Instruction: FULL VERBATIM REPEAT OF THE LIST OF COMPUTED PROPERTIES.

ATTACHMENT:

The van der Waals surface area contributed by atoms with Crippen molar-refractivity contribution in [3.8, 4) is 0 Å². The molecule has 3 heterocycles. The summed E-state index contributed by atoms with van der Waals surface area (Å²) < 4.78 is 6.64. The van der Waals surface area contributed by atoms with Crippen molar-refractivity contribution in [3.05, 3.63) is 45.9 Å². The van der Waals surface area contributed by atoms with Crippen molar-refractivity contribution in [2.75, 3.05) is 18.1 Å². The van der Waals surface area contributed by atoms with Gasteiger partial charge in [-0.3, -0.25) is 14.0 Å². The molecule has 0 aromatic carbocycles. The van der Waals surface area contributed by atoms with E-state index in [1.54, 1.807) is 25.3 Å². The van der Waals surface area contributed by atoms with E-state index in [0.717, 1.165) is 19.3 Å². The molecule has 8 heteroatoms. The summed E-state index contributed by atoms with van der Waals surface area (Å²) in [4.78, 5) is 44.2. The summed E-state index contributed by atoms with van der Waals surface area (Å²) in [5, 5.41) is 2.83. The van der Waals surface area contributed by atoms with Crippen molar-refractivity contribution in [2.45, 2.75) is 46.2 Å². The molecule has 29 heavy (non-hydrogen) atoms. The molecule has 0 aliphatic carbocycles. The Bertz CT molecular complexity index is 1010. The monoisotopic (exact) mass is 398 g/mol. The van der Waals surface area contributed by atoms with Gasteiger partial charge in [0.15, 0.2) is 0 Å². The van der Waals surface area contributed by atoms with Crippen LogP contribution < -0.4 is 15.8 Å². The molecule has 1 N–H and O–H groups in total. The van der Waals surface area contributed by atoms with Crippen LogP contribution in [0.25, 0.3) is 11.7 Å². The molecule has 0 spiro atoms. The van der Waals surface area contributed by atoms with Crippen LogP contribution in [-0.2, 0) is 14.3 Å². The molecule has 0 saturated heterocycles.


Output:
The van der Waals surface area contributed by atoms with Crippen molar-refractivity contribution in [3.8, 4) is 0 Å². The molecule has 3 heterocycles. The summed E-state index contributed by atoms with van der Waals surface area (Å²) < 4.78 is 6.64. The van der Waals surface area contributed by atoms with Crippen molar-refractivity contribution in [3.05, 3.63) is 45.9 Å². The van der Waals surface area contributed by atoms with Crippen molar-refractivity contribution in [2.75, 3.05) is 18.1 Å². The van der Waals surface area contributed by atoms with Gasteiger partial charge in [-0.3, -0.25) is 14.0 Å². The molecule has 0 aromatic carbocycles. The van der Waals surface area contributed by atoms with E-state index in [1.54, 1.807) is 25.3 Å². The van der Waals surface area contributed by atoms with E-state index in [0.717, 1.165) is 19.3 Å². The molecule has 8 heteroatoms. The summed E-state index contributed by atoms with van der Waals surface area (Å²) in [4.78, 5) is 44.2. The summed E-state index contributed by atoms with van der Waals surface area (Å²) in [5, 5.41) is 2.83. The van der Waals surface area contributed by atoms with Crippen molar-refractivity contribution in [2.45, 2.75) is 46.2 Å². The molecule has 29 heavy (non-hydrogen) atoms. The molecule has 0 aliphatic carbocycles. The Bertz CT molecular complexity index is 1010. The monoisotopic (exact) mass is 398 g/mol. The van der Waals surface area contributed by atoms with Gasteiger partial charge in [0.15, 0.2) is 0 Å². The van der Waals surface area contributed by atoms with Crippen LogP contribution < -0.4 is 15.8 Å². The molecule has 1 N–H and O–H groups in total. The van der Waals surface area contributed by atoms with Crippen LogP contribution in [0.25, 0.3) is 11.7 Å². The molecule has 0 spiro atoms. The van der Waals surface area contributed by atoms with Crippen LogP contribution in [-0.2, 0) is 14.3 Å². The molecule has 0 saturated heterocycles.